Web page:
The close coordination and alignment of the White House and UAW leadership’s strategies and messaging reveal a concerted effort to convey the notion of a “fair share” repeatedly. Meanwhile, former President Trump seeks to leverage growing worker discontent, particularly regarding the potential job losses associated with the shift toward electric vehicles. To divert blame from the corporations, he scapegoats workers in Mexico and China, suggesting that layoffs and plant closures are a consequence of their actions.

Inequality and the Increasing Need for Socialist Politics

The common fear among Biden, Trump, and Fain is that increasing inequality is propelling the working class in the United States towards embracing socialist politics. Workers are realizing that capitalism is fundamentally at odds with their basic needs, given the challenges posed by factors such as inflation, the uncontrolled spread of COVID-19, hazardous working conditions, the climate crisis, and the looming threat of nuclear world war, which affect workers worldwide.

The urgency for a complete overhaul of the system is becoming apparent, with workers recognizing the necessity of a society where social needs, rather than private profit, determine the allocation of resources. This realization is fostering a shift towards embracing a political perspective aligned with workers’ independent class interests.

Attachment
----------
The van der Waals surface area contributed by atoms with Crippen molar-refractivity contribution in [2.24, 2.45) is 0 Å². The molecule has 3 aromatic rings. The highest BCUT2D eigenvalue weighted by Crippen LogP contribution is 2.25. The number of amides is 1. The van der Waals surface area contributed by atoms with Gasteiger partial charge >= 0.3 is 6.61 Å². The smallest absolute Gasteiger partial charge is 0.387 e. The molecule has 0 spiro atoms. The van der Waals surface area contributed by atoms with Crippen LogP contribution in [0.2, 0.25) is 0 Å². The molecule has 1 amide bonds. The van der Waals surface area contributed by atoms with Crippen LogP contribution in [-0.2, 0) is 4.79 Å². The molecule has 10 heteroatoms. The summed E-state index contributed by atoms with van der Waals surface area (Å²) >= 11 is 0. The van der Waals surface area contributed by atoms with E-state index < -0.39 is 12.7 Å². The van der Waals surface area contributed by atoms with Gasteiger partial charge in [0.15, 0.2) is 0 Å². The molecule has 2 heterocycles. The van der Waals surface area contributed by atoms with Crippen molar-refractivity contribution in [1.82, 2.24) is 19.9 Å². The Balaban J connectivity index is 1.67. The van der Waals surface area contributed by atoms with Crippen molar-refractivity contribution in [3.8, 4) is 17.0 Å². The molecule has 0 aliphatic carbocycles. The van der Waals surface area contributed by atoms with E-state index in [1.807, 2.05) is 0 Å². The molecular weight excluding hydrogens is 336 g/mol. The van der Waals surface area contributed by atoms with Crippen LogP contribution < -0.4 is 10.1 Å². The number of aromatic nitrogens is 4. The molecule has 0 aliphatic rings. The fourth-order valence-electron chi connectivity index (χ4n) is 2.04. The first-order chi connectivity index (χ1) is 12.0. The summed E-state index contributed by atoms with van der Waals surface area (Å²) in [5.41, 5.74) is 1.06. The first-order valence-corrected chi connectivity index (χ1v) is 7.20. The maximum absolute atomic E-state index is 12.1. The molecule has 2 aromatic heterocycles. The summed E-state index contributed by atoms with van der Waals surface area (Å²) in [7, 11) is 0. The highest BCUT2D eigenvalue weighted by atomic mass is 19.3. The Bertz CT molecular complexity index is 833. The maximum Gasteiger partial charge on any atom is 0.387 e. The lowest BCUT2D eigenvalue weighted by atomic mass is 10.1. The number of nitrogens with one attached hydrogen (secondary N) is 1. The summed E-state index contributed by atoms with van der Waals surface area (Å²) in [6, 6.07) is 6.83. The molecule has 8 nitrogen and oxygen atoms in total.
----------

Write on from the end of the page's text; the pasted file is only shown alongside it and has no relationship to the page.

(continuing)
William Lehman is employed at Mack Trucks in Macungie, Pennsylvania. In 2022, he ran for UAW president, garnering nearly 5,000 votes. Lehman is currently pursuing a lawsuit against the U.S. Department of Labor, demanding a rerun of the election due to voter suppression. The views expressed in this article are the writer’s own.


Micheal Kurt

I earned a bachelor's degree in exercise and sport science from Oregon State University. He is an avid sports lover who enjoys tennis, football, and a variety of other activities. He is from Tucson, Arizona, and is a huge Cardinals supporter.